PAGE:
“I’ve learned that people will forget what you said, people will forget what you did, but people will never forget how you made them feel.”

That quote from Maya Angelou represents not only individuals in your life but also businesses, since the best companies include people willing to make you feel good. Cowtippers has been that kind of business for me.

When I heard Cowtippers was closing, it hurt my heart. That space has served as the backdrop to some very important times in my life. Several dates have been enjoyed there, plus a few controlled arguments as those relationships evolved. I caught up with many a friend on the deck and the bar inside, all while rushing to the magazine stacks nearby to show off my budding career as a freelance columnist. I first saw musician Chris Burke perform there, and invited my new colleague Jeff Dauler for lunch to loosen up his naive nervousness around gay people. I conducted several interviews at those tables, and hosted a few appearances as a radio personality. I suggested “Xanadu” for one of their movie nights, and received heckles from patrons who didn’t appreciate Olivia Newton-John on skates as much as I do. I even held a going-away party there before my kidney transplant, and still have the “Get Well Soon” poster patrons signed as good luck.

But the most important thing Cowtippers did was give me dignity when I was sick. As my kidneys began to fail, my diet restrictions increased, and having to explain them in public became a source of irritation for me. If you’ve ever suffered from a long-term illness, you know that being defined by the struggles of your body is something you try to avoid. Others’ need to constantly bring up your illness feels like an invasion of your privacy at times, despite their good intentions. All I wanted was to be able to go out, order a meal and not have an extensive conversation with the server of how that order needed to be prepared so as not to kill me.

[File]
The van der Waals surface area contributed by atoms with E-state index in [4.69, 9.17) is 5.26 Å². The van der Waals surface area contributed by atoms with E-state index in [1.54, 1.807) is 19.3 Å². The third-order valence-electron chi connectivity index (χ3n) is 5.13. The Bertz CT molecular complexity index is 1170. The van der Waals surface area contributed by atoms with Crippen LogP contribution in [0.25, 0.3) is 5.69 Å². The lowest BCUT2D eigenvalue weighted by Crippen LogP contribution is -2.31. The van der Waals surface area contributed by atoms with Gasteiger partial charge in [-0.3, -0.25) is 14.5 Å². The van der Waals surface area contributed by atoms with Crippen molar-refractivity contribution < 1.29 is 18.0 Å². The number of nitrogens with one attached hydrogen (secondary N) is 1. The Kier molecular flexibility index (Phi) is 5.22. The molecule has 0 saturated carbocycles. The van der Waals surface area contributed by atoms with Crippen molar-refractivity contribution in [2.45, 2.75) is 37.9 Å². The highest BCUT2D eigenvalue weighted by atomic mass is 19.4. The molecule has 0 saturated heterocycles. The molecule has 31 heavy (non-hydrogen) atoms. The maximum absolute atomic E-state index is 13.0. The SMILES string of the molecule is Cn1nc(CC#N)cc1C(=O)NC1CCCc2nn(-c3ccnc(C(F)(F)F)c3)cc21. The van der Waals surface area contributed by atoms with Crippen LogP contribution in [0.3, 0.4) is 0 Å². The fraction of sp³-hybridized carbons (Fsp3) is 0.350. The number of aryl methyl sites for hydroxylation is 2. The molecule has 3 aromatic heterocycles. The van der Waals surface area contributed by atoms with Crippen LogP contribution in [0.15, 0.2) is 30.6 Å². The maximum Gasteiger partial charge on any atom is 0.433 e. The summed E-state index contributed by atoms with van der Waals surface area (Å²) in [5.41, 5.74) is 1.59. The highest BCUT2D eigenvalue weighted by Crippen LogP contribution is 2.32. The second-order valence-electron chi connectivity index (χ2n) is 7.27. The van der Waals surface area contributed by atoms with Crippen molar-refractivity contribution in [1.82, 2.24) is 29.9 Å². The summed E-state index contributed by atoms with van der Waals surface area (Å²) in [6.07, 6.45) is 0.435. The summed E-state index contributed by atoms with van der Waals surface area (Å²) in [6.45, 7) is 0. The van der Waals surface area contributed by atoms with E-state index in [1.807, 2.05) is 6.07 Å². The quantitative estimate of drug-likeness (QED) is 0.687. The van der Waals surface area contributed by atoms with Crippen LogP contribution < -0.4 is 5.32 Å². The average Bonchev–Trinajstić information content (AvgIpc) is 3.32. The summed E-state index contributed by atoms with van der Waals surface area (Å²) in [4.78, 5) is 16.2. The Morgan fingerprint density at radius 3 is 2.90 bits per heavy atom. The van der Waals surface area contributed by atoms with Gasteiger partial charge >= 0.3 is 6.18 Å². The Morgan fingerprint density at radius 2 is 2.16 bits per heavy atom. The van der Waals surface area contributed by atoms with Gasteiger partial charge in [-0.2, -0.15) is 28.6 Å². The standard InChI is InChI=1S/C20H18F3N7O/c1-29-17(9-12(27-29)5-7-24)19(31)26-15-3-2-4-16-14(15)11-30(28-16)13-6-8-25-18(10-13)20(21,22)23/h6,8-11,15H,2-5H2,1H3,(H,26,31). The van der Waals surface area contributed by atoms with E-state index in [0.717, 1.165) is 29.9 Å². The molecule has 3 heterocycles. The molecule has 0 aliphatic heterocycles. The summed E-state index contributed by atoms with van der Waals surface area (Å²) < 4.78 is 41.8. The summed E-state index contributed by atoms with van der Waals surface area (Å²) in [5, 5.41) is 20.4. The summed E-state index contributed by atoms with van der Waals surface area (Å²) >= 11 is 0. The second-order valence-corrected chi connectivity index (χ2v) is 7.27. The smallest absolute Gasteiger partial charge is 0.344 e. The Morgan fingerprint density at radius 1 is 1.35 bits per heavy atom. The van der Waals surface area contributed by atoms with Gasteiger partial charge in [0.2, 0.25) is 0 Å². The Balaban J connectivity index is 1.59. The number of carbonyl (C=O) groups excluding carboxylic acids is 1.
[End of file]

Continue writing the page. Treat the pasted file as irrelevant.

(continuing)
At the time, management of Cowtippers included a transplant recipient who was empathetic to my insecurities. They discussed with me menu options and provided the cook at Cowtippers a cheat sheet on what I could have. You must realize that my food had to be stripped of all sauces, butter, spices and prepared as plainly as possible. That meant the cook had to clean the stovetop to ensure nothing dangerous for me remained from the last order that could touch my food.

So for the entire year I remained at my sickest, I could walk into Cowtippers and feel normal, be like any other patron, with no questions asked. They also assured me this was something they would do for any of their regulars, not just the media personality who felt awkwardly like a diva asking for so much effort from their staff. I can’t express how much that meant to me and how it offered me an escape from the constant reminder of how fragile my life was. I’ll never forget that or forget them.

Raise your glass and give a heartfelt toast to Cowtippers. I encourage them to sell off pieces of their deck to those of us who spent much of our lives there. What a great conversation piece that would be.

One Response

  1. Jeff Dauler

    I 100% would love a piece of the deck. Seriously was my gay Atlanta initiation! Thanks for including me in the article … was such a good time.

    Reply

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